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I looked into this program 2 when it first started and it sounded pretty good to me. The pathology department there is/was doing some great reseaech!! I think it really depends on how you feel about essentially using a "back-door" to get into MSTP which unfortunately some of your collegues will see you as doing. But if you're like me and focus on the GOAL instead of that people think about how you got there, then you'll be OK.
 

tofurious

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So when they reject you the second time, you're stuck as a PhD student at Sinai and you missed out on your chance to be at another MSTP?

Am I missing something here?
 

AliatUofT

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wow

i interviewed at MSSN last year for the MSTP, but i was waitlisted and later turned down. and i wasnt offered this option? whatz up with that
i have since reapplied but havent heard anything back? but i know there was a problem with my application, which was cleared up a 2 weeks ago, so i should hear something soon

cheers
Ali
 

ImmunoANT

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I mentioned this before. I have a friend who was accepted just like that, was paid for the first year of med school + stipend. His subsequent admission to the regular MSTP depends on his grades in first year (he studied his butt out, of course). last month, the director decided to accept him. so, I guess it's possible.
 

BDavis

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alphagal said:
Hi everyone,
I basically feel that if my chances of getting into the MSTP are slim, I would rather beef up my application and apply again next year. Or, perhaps this is a good way to go? Any advice??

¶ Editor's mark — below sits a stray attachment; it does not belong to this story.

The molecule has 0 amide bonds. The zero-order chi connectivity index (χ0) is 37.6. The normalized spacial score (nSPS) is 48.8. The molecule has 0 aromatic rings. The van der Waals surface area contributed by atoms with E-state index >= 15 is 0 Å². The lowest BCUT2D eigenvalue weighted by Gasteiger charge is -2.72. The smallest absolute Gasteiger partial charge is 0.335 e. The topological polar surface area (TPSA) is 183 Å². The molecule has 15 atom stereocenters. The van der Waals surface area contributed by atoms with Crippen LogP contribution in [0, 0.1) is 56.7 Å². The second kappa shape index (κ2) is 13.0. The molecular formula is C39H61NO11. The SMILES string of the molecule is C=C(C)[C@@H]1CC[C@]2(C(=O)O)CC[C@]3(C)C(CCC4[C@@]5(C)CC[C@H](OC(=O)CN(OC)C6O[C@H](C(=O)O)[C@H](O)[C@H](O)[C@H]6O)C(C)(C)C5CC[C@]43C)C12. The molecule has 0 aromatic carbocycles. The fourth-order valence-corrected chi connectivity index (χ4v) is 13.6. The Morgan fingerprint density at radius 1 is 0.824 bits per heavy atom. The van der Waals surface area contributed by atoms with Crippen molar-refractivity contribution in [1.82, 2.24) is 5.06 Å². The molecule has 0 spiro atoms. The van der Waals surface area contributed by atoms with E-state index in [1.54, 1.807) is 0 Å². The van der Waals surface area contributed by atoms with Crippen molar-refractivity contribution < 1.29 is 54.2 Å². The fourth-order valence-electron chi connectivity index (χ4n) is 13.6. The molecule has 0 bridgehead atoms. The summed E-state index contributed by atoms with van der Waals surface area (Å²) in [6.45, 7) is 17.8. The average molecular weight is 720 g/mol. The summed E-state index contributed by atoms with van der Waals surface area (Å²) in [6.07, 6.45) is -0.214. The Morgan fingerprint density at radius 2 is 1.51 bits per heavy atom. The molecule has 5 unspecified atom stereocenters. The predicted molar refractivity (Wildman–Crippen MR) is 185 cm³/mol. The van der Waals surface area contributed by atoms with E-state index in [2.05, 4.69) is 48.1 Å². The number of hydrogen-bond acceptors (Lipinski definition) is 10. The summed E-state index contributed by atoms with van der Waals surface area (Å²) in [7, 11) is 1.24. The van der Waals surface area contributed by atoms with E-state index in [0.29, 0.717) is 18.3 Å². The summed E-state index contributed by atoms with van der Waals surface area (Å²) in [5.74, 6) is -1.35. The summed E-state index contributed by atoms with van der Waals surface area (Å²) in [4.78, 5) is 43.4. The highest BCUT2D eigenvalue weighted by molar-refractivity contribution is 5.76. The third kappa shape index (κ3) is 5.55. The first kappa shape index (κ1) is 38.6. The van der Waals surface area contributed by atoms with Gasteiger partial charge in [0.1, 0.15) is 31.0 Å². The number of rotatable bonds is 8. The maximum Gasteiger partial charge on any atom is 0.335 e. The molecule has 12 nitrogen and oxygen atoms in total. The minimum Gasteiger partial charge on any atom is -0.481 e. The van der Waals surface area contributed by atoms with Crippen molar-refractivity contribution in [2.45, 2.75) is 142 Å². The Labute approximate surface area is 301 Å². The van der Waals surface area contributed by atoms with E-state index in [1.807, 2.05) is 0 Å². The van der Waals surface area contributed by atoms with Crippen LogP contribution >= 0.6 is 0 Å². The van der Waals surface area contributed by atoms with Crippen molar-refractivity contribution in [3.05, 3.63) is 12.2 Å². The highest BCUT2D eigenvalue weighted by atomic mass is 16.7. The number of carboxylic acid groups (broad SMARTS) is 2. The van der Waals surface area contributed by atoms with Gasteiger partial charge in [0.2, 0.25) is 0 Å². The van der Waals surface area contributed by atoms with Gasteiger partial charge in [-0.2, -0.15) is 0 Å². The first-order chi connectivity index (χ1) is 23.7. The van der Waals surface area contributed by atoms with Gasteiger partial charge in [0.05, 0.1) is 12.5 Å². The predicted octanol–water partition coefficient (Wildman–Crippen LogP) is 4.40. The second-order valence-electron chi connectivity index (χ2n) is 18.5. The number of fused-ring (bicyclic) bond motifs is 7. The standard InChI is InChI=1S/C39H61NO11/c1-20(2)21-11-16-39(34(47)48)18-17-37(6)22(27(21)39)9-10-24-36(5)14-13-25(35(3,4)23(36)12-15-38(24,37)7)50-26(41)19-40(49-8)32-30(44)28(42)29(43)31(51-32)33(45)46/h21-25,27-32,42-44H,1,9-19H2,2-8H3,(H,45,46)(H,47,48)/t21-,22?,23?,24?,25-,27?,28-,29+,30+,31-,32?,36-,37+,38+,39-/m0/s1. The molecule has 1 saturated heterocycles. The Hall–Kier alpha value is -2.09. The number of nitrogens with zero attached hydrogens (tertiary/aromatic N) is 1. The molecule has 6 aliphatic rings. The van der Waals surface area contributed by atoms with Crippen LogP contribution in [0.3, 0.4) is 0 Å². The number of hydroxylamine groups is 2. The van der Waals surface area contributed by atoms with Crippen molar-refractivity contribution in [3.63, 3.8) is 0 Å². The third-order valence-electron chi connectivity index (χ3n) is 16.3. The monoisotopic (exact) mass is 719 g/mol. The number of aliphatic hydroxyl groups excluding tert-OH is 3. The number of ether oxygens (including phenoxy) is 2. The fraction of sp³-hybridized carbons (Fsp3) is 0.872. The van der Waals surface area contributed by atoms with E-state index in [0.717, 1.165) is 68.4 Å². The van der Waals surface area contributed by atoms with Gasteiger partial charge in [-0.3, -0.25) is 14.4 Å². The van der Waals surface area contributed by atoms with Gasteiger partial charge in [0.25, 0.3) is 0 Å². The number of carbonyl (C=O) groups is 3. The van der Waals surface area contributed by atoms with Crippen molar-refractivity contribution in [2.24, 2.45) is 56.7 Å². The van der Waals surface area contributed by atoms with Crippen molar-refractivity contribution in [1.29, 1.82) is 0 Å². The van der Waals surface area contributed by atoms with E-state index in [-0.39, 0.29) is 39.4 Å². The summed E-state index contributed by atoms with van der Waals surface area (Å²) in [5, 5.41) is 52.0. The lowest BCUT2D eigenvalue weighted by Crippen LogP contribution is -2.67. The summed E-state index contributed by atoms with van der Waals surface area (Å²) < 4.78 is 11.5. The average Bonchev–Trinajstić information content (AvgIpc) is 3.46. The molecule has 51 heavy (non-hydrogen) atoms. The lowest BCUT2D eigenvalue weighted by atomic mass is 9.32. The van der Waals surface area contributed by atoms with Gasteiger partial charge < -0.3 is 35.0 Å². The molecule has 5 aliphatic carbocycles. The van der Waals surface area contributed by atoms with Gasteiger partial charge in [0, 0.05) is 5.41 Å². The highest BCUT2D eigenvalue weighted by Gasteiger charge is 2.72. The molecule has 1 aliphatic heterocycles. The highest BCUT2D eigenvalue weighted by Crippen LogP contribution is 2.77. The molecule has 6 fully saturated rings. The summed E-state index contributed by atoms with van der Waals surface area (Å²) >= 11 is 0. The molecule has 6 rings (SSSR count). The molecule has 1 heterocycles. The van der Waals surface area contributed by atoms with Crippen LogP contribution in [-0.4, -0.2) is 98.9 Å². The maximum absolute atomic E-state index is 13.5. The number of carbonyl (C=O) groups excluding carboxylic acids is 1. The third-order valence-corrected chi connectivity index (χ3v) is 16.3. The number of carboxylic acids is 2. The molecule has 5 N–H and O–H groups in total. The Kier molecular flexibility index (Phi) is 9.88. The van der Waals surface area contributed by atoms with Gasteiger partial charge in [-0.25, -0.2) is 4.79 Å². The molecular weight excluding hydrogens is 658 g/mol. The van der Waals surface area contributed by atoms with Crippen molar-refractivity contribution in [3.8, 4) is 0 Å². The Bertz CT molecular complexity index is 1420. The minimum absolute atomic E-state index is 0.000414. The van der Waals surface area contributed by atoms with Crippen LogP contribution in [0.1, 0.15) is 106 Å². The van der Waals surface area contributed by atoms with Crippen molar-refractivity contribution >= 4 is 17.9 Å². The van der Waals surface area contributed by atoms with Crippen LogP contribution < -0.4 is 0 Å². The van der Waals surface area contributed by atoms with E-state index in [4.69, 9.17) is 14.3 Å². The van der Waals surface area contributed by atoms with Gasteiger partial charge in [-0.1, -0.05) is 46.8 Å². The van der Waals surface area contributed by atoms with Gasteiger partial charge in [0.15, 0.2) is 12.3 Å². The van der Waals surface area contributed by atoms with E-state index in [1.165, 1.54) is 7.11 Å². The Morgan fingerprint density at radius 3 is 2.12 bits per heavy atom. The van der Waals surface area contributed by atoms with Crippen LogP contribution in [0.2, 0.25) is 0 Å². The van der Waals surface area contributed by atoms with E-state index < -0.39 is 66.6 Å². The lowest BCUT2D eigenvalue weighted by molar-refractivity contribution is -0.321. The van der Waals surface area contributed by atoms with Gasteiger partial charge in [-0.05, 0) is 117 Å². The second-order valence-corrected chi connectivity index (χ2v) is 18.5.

Thanks for any and all thoughts...
When I was applying for MD/PhD programs I was offered MD admission with an invitation to reapply for MSTP vs. full funded positions for MSTP at other schools (schools that were less competitive). I don't know the historical success rate for acceptance at Sinai through this route (maybe you can ask the director). I accepted at a school (Baylor) with full MSTP funding rather than gambling that I could get in after 1 year in medical school.

Personally for me I built a lot of my friendships with my MSTP classmates early in medical school which continued through graduate school. I don't know how you would be integrated into the MSTP class (do you participate in MSTP events while in graduate school or only when you enter the med school?); this is something you may want to ask about. Also, some MD/PhD programs relax some of the graduate school requirements (i.e. less classes, less lab rotations, etc) which are options that may not be offered to you. You have to accept the risk that you may not be offered a position at the end of graduate school.

On the other hand, your training will not be interrupted like the traditional MD/PhD program where you go to med school, then grad school, then back to med school. I am assuming the Mt. Sinai would reduce your medical school training by 1 year (like the other MD/PhD programs; 3 years in medical school). You could take the USMLE board exams in sequential order and not worry about the "time limit" for taking Steps 1-3 (in some states there is a MD/PhD waiver). Furthermore, while you are in graduate school, you will not have clinical responsibilities so you can focus only on graduate school. You won't have to see your medical school classmates match while you are in graduate school and return to medical school to see that your classmates are now your upper levels/attendings (this is not necessarily a negative because my classmates have treated me very nicely, but Match day was tough for me).

Many MD/PhD students, when they quit, tend to quit in the transition from medical school to graduate school to return to medical school. I know at our program I have not heard of the other away around (leaving the MD/PhD program to only do PhD); some don't enter residency, but they at least finish the MD. Some MD/PhD programs are making changes in the curriculum and the way they select students to reduce the number of students that quit. One could argue that maybe by asking you to enter the PhD program first, they are protecting themselves from students that would quit during the transition (to prevent enrolling students that were planning to get a free ride in medical school for 2 years); I don't really know.

I hope this information helps you make a decision; good luck.